March 22, 1915
Poor display at Middlesbrough.
It is a trite observation in certain contingencies that “the least said, the soonest mended.” Liverpool’s display against Middlesbrough, at Ayrsome Park, on Saturday, is a case in point. There are, in its true, legitimate excuses for the feeble play of the Anfielders, but even when these are taken into consideration it would be idle to deny that they gave a most disappointing account of themselves.
To put the matter in a nutshell, they never really got going in an organised way, and with a few precious exceptions in the later stages of the second half the forwards were rarely dangerous. Even when the home side were without the services of two players – Andy Wilson was ordered off in the first half and Jackie Carr was absent through injuries for at least twenty minutes – the Anfielders failed to make any impression on the Middlesbrough defence, and though, as we have indicated, Fred Pagnam and company rallied towards the close, it was too late to wipe off the heavy arrears. To sum up, Liverpool were rarely in the picture, and the most unbiased onlooker must admit that they were fairly and squarely beaten.
The main incident in the first period of the contest was the ordering off of Wilson. The Middlesbrough centre forward is admittedly a trustful and vigorous player, but it came as a great surprise to the onlookers – who numbered about 6,000, by the way – when a melee in front of the Liverpool goal was stopped by Mr. E.H. Spiers, the referee, and Wilson was peremptorily told to seek the seclusion of the dressing-room. It appears that he deliberately kicked William Lacey – an infringement of fair play which cannot and ought not to be allowed to pass without punishment. This left the home side with ten men, and when Carr had to retire owing to ricking the muscles of his side it might have been thought that Liverpool would improve the shining hour. That they did not do so is shown in the result.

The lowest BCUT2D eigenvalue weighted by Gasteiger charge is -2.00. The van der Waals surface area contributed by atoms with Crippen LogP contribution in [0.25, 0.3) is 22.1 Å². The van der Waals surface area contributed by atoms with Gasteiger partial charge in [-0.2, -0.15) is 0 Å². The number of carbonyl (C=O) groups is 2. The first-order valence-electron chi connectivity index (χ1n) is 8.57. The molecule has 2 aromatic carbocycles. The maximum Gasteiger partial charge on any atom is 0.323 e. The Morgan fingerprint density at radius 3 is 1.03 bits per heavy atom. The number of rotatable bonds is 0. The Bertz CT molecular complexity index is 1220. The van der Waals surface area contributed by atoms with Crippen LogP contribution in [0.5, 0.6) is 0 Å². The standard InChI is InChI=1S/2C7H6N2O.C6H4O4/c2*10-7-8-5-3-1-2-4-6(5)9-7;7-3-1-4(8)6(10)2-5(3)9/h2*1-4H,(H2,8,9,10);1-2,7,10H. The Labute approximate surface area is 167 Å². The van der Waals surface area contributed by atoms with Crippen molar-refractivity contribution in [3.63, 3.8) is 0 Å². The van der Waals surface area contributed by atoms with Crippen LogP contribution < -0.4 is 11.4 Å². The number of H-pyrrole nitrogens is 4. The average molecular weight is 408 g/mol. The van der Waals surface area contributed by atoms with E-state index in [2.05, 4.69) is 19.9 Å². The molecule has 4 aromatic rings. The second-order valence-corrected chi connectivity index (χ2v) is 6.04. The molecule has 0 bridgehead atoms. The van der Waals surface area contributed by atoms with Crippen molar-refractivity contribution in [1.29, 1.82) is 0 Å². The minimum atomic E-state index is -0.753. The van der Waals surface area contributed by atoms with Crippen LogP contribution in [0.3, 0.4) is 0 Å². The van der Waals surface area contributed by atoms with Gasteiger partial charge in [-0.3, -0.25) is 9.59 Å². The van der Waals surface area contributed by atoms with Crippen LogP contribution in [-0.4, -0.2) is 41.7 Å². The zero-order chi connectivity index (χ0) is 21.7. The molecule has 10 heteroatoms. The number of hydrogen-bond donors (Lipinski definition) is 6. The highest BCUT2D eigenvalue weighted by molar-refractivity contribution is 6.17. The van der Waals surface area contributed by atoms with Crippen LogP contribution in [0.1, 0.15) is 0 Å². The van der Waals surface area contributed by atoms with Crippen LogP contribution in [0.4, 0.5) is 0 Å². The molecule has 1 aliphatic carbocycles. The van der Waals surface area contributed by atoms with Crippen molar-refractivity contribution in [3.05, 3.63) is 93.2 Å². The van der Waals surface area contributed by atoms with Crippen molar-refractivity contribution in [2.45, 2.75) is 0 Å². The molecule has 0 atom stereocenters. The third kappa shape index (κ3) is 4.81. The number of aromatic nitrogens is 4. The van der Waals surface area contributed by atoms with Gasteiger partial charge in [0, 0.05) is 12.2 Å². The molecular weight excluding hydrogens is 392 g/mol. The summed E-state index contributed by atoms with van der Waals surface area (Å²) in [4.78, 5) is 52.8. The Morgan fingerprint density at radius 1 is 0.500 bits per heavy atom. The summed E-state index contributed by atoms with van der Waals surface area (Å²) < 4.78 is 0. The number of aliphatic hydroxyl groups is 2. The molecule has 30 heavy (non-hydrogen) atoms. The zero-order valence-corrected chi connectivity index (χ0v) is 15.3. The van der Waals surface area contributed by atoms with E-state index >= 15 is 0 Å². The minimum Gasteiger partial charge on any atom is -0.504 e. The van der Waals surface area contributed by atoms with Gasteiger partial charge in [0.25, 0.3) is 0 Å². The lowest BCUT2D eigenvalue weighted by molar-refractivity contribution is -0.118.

All that can be offered in extenuation of Liverpool’s reverse is the fact that they were without their two regular full-backs, but shaky as was their play, we are inclined to put the blame wholly upon the forwards. As one candid critic in the crowd said: “They never looked scoring,” and this assertion, sweeping as it may be, is not very far from the truth. Middlesbrough, on an almost perfect playing pitch, set a merry pace under a cloudy sky and with a rather troublesome cross win blowing. It was soon seen that Sam Speakman and Walter Wadsworth had a difficult task before them, and, to their credit be it said, they strove manfully to resist the oncoming tide. They were, however, speedily swept aside when the home advance guard came through in well-ordered array and made an opening for Walter Tinsley to score with a shot which gave Elisha Scott little chance of saving. This initial success struck the keynote of the contest. The Anfielders broke away several times, and one or two beautiful centres from Jack Sheldon might have been turned to advantage. They were, however, badly mulled, and Liverpool crossed over one down.
In the second half it was the same story of slackness and lost opportunities. Harry Lowe tried to galvanise the forward line into a semblance of life, and Sheldon again showed his cleverness in getting away and centring the ball with precision. But it was all to no purpose. Pagnam was either too late or was effectively “blanketed” by the hefty Middlesbrough backs, Walter Holmes and John Walker. Meanwhile the home side made almost constant running, and a beautiful bit of short passing culminated in Tinsley netting the ball a second time. This was not the end of his endeavour, for the clever inside left, getting the leather again from a neat pass, scored a third goal, and so secured the coveted honour known as “the hat trick.”
Scott could not be blamed for any of the three shots that beat him. Indeed, had he been less alert or agile the score against him might easily have been double. The backs it is only fair to say, might well have been nervous under an admittedly trying ordeal, but they must not be saddled with all the blame. Lowe was always strenuous in endeavour, and Lacey once indulged in a characteristic pot shot. With the exception of Sheldon, the forwards were frankly disappointing, though Pagnam was undeniably unfortunate in not netting the ball upon at least three occasions.
For Middlesbrough, Andrew Jackson played a particularly fine game at centre half, and the two backs were most effective stumbling blacks. Result: Middlesbrough, 3 goals; Liverpool, nil.
(Source: Liverpool Daily Post: March 22, 1915)